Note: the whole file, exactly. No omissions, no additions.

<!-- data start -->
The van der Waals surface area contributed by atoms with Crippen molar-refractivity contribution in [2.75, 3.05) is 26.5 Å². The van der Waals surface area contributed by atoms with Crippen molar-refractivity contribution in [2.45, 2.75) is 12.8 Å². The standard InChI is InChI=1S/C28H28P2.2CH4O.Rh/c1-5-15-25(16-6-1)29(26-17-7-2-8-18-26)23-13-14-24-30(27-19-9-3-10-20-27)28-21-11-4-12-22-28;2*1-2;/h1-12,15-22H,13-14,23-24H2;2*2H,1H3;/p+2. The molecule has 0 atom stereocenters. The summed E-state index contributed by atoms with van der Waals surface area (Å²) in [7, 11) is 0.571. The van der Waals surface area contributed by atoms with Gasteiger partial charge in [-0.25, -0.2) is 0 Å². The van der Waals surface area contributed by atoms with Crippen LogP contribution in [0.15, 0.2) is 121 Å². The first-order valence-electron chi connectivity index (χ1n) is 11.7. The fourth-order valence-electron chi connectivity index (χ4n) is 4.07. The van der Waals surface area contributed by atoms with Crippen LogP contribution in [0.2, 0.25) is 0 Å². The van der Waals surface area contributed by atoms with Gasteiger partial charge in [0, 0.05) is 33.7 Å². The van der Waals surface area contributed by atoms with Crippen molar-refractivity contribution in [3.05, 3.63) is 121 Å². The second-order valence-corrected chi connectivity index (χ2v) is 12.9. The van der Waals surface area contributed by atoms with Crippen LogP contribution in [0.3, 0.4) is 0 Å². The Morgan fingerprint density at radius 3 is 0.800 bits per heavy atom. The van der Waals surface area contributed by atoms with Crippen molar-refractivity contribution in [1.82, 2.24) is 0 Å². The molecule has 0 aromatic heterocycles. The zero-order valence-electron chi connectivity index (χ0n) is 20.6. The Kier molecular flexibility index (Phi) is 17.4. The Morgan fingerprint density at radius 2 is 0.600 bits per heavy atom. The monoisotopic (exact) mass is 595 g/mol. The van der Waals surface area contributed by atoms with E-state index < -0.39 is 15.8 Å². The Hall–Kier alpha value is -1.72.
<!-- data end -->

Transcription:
The van der Waals surface area contributed by atoms with Crippen molar-refractivity contribution in [2.75, 3.05) is 26.5 Å². The van der Waals surface area contributed by atoms with Crippen molar-refractivity contribution in [2.45, 2.75) is 12.8 Å². The standard InChI is InChI=1S/C28H28P2.2CH4O.Rh/c1-5-15-25(16-6-1)29(26-17-7-2-8-18-26)23-13-14-24-30(27-19-9-3-10-20-27)28-21-11-4-12-22-28;2*1-2;/h1-12,15-22H,13-14,23-24H2;2*2H,1H3;/p+2. The molecule has 0 atom stereocenters. The summed E-state index contributed by atoms with van der Waals surface area (Å²) in [7, 11) is 0.571. The van der Waals surface area contributed by atoms with Gasteiger partial charge in [-0.25, -0.2) is 0 Å². The van der Waals surface area contributed by atoms with Crippen LogP contribution in [0.15, 0.2) is 121 Å². The first-order valence-electron chi connectivity index (χ1n) is 11.7. The fourth-order valence-electron chi connectivity index (χ4n) is 4.07. The van der Waals surface area contributed by atoms with Crippen LogP contribution in [0.2, 0.25) is 0 Å². The van der Waals surface area contributed by atoms with Gasteiger partial charge in [0, 0.05) is 33.7 Å². The van der Waals surface area contributed by atoms with Crippen molar-refractivity contribution in [3.05, 3.63) is 121 Å². The second-order valence-corrected chi connectivity index (χ2v) is 12.9. The van der Waals surface area contributed by atoms with Crippen LogP contribution in [0.3, 0.4) is 0 Å². The Morgan fingerprint density at radius 3 is 0.800 bits per heavy atom. The van der Waals surface area contributed by atoms with Crippen molar-refractivity contribution in [1.82, 2.24) is 0 Å². The molecule has 0 aromatic heterocycles. The zero-order valence-electron chi connectivity index (χ0n) is 20.6. The Kier molecular flexibility index (Phi) is 17.4. The Morgan fingerprint density at radius 2 is 0.600 bits per heavy atom. The monoisotopic (exact) mass is 595 g/mol. The van der Waals surface area contributed by atoms with E-state index < -0.39 is 15.8 Å². The Hall–Kier alpha value is -1.72.